As a result, I’ve become a huge fan of these newer multi-head charging cables.  A USB end will plug into the power source and then there can be 3-6 ends of various types.  Chafon makes a bunch of those multi-head cables and I’ve bought about 6 of them to equip our travel tech kits, cars and home charging areas.  There are about four cable ends in regular use in my household and it’s frustrating to need X cable end but it’s not there.

Take a piece of scrap paper and write down the frequently needed cable ends and then go onto Amazon and find a multi-head charging cable that has the ends and enough of the ends for your needs.  It’s so simple to have a few of these cables and always be able to charge your devices!  Remember redundancies, so buy a few extras to have on hand.

To each their preference but I have bought different types of multi-head charging cables and I now prefer to buy the ones that have at least a 3ft/1m long cable.  I have a few of the really short multi-head cables and invariably I will need to have a USB extension cable with me to be able to use it.  I now tend to buy the cable that already has that 3-6ft/1-2m cable to reach my power source.

8.    Data cables make sure you label them

In the previous point, I made an effort to remind you that those particular ones are only charging cables and not usually capable of handling data such as downloading photos and video from your phone to your laptop.  Make sure you know which of your cables can handle data and it’s a good idea to label your cables if they are data ones and if that’s something you need.

I highly recommend you read my article on Power Management of Phones and Devices to properly address the electrical issue: http://betterpreparedness.com/easy-smartphone-battery-charging/

9.    Cable sanity: Start buying and using cable ties and wraps, you are welcome!

Think of how professional someone looks when they pull out a cable that is neatly in a bundle as opposed to reaching into your kit bag and pulling out a rat’s nest of cables and spending 5-10mins untangling them for the cable you need.

I’m a huge, huge fan of these reusable Velcro cable ties https://amzn.to/2OKuSDB Buy the 50 pack, and buy a second pack, trust me.  You will quickly realise they work wonders for all kinds of cables in your life, including electrical extension cords, head phones, …  You can also tidy up the cable mess behind your TV or computer by tying up the excess cables.

10. Test a few models of tech accessory bags

Sometimes you need more gear, sometimes you need just a few items, perhaps you always need a ton of accessories.  Find the tech accessory bags for your needs.  Being a photographer and YouTuber means that I am frequently carrying a fair bit of gear, so my 2-section tech bag is suited to my needs.  Someone only carrying some charging options might get away with a single section bag.  See what your needs are.  Ensure you have enough of each item that is important to you.

Also test the different types of pocks, straps and elastic offered to see what works best for you and your accessories.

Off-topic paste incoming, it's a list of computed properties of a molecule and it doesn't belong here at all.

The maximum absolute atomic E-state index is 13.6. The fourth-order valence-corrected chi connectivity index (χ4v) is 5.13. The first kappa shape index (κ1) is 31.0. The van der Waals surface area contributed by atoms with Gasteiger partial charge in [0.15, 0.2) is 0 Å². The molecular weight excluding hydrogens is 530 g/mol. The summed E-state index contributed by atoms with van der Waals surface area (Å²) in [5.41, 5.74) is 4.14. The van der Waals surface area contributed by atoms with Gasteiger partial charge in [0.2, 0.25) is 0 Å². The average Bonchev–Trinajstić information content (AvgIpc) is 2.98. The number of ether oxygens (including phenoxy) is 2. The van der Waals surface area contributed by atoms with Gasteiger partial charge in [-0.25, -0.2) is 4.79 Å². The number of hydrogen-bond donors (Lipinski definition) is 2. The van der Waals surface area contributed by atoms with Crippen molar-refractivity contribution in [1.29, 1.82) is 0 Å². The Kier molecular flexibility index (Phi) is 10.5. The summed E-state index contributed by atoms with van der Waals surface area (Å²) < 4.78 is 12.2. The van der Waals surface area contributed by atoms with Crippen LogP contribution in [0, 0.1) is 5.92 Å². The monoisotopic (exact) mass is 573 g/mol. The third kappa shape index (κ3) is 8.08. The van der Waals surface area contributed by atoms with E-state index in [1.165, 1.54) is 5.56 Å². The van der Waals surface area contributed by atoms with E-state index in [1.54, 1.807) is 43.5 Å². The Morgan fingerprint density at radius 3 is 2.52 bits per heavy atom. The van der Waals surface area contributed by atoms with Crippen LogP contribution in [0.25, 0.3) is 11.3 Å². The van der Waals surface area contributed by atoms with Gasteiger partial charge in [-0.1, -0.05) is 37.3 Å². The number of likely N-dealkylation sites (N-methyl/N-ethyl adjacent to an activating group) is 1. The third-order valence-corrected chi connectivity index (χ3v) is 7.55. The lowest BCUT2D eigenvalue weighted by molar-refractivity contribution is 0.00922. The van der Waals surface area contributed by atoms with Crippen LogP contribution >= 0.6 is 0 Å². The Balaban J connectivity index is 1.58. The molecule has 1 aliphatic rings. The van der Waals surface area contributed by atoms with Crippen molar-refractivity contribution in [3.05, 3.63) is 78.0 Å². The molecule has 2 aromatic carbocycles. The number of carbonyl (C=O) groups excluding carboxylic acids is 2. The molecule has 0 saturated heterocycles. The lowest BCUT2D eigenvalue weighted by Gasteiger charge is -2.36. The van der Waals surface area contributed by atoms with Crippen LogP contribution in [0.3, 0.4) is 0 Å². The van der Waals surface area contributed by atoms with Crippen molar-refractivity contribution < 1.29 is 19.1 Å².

I’d also suggest having different sizes of kit bags, having Ziplock-style baggies, and even compact drybags if you need to temporarily separate a few items or to know you have some protection against light rain.


There are a whole range of electrical plug adapters to suit your travel needs. Being Canadian, some of my kit requires plug Type A/B while much kit purchased elsewhere is Type C (much of Europe) or Type M (South Africa).  While away from Canada, I always need plug adapters to use Type C and Type M.  There are so many combinations of plug adapters depending on the source plug and the destination plug.  https://amzn.to/2TY9MCY 

When abroad, a big reminder to make sure your device’s voltage range is okay to use with the voltage that other country and any transit countries.

All right, here are some of the critical tech accessory items I always have with me:


My go-to 2-section Electronics Accessories Organizer Baghttps://amzn.to/2Os2pSZ

My single section for pared down needs – https://amzn.to/2I8YV6V

Small drybag options – https://amzn.to/2HPI2yz

Ziplock Bagshttps://amzn.to/2HRQwoX  (I consider these relatively water resistant although always check for any rips or damage.)

CHARGING CABLES – for multi head cables find the combination that fits your needs.  Buy extras.
Chafon 6 in 1https://amzn.to/2FNZoJU  (Keep in mind you’ll probably want to have a USB extension cable)

IVVO 4 in 1 with extended cable – https://amzn.to/2HSclEW

Znines 3 in 1 with extended cable – https://amzn.to/2UfC80w


USB Extension Cable (2.5m/6ft) – https://amzn.to/2OK2EJ3 (very handy!)

USB Charging and Sync (data) cables – multi-pack with various lengths: Micro USB https://amzn.to/2UrnhPB ; USB-C https://amzn.to/2I9ijR9Apple Lightning https://amzn.to/2Ifh8iS Buy the correct type for your needs and buy the multi-packs and keep spares with you and at home.

USB 2.0 Multiporthttps://amzn.to/2I8HYt3

Velcro Cable Ties (extras) – https://amzn.to/2OKuSDB (Buy at least one of the 50-pack)

FOLDING KEYBOARD FOR SMARTHPHONE https://amzn.to/2TU8mZY  (Handy for typing out ideas into my phone.)

ELECTICAL PLUG ADAPTERS – There are so many options https://amzn.to/2TY9MCY  (Buy extras!)

30,000mAh Capacity Battery Pack with display – https://amzn.to/2YpyH5P

10,000mAh Capacity Battery Pack with display – https://amzn.to/2HFTqgB

HEADPHONES – There are so many options, styles and sizes.  I keep two pairs with me – https://amzn.to/2HXDiXD

Permanent pen (I wrap mine with 1-2ft of duct tape so I have some if needed)

Pens and some paper for making notes

Sticky notes and labels

Packing lists and makes changes as you go.

Zip ties


What’s in your tech bag?  Any suggestions for other as to your must-have items?  Please add it to the Comments section below.